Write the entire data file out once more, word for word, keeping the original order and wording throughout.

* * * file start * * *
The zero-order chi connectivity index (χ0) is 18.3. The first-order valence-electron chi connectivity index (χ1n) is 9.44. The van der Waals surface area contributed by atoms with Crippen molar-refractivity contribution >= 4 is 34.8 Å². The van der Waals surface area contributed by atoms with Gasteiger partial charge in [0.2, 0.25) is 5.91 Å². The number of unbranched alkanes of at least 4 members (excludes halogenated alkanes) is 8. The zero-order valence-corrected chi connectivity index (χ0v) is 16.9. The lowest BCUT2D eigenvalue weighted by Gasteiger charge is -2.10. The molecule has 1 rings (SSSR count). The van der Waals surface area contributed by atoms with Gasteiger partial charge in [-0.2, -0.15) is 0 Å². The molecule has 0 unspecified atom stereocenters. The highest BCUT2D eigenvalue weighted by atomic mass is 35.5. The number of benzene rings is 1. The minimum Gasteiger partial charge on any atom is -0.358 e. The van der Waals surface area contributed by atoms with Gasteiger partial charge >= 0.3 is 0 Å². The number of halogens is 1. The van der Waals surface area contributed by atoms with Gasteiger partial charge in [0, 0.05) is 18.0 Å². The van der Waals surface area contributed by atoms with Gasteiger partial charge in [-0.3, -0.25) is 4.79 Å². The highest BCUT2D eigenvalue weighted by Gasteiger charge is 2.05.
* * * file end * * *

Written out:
The zero-order chi connectivity index (χ0) is 18.3. The first-order valence-electron chi connectivity index (χ1n) is 9.44. The van der Waals surface area contributed by atoms with Crippen molar-refractivity contribution >= 4 is 34.8 Å². The van der Waals surface area contributed by atoms with Gasteiger partial charge in [0.2, 0.25) is 5.91 Å². The number of unbranched alkanes of at least 4 members (excludes halogenated alkanes) is 8. The zero-order valence-corrected chi connectivity index (χ0v) is 16.9. The lowest BCUT2D eigenvalue weighted by Gasteiger charge is -2.10. The molecule has 1 rings (SSSR count). The van der Waals surface area contributed by atoms with Gasteiger partial charge in [-0.2, -0.15) is 0 Å². The molecule has 0 unspecified atom stereocenters. The highest BCUT2D eigenvalue weighted by atomic mass is 35.5. The number of benzene rings is 1. The minimum Gasteiger partial charge on any atom is -0.358 e. The van der Waals surface area contributed by atoms with Gasteiger partial charge >= 0.3 is 0 Å². The number of halogens is 1. The van der Waals surface area contributed by atoms with Gasteiger partial charge in [0, 0.05) is 18.0 Å². The van der Waals surface area contributed by atoms with Gasteiger partial charge in [-0.3, -0.25) is 4.79 Å². The highest BCUT2D eigenvalue weighted by Gasteiger charge is 2.05.